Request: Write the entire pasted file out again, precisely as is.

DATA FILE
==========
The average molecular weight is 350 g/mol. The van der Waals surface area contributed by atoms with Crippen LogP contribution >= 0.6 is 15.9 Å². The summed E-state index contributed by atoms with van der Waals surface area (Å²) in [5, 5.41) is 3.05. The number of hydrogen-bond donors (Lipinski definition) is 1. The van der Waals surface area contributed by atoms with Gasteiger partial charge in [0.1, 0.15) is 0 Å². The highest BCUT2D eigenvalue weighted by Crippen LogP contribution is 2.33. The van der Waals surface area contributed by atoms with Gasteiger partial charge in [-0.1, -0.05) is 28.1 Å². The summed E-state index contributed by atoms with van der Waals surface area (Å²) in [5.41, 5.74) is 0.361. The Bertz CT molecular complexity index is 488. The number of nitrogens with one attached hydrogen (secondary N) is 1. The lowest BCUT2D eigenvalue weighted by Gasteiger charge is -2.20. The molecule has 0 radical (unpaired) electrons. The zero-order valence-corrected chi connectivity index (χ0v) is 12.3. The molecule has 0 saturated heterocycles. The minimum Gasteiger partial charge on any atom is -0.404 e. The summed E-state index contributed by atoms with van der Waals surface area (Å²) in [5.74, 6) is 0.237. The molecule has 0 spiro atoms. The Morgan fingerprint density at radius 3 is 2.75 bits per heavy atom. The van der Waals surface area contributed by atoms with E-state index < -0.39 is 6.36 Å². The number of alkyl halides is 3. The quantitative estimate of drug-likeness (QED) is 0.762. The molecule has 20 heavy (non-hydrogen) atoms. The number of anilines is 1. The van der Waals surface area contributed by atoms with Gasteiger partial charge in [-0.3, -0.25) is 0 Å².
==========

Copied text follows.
The average molecular weight is 350 g/mol. The van der Waals surface area contributed by atoms with Crippen LogP contribution >= 0.6 is 15.9 Å². The summed E-state index contributed by atoms with van der Waals surface area (Å²) in [5, 5.41) is 3.05. The number of hydrogen-bond donors (Lipinski definition) is 1. The van der Waals surface area contributed by atoms with Gasteiger partial charge in [0.1, 0.15) is 0 Å². The highest BCUT2D eigenvalue weighted by Crippen LogP contribution is 2.33. The van der Waals surface area contributed by atoms with Gasteiger partial charge in [-0.1, -0.05) is 28.1 Å². The summed E-state index contributed by atoms with van der Waals surface area (Å²) in [5.41, 5.74) is 0.361. The Bertz CT molecular complexity index is 488. The number of nitrogens with one attached hydrogen (secondary N) is 1. The lowest BCUT2D eigenvalue weighted by Gasteiger charge is -2.20. The molecule has 0 radical (unpaired) electrons. The zero-order valence-corrected chi connectivity index (χ0v) is 12.3. The molecule has 0 saturated heterocycles. The minimum Gasteiger partial charge on any atom is -0.404 e. The summed E-state index contributed by atoms with van der Waals surface area (Å²) in [5.74, 6) is 0.237. The molecule has 0 spiro atoms. The Morgan fingerprint density at radius 3 is 2.75 bits per heavy atom. The van der Waals surface area contributed by atoms with E-state index < -0.39 is 6.36 Å². The number of alkyl halides is 3. The quantitative estimate of drug-likeness (QED) is 0.762. The molecule has 20 heavy (non-hydrogen) atoms. The number of anilines is 1. The van der Waals surface area contributed by atoms with Gasteiger partial charge in [-0.3, -0.25) is 0 Å².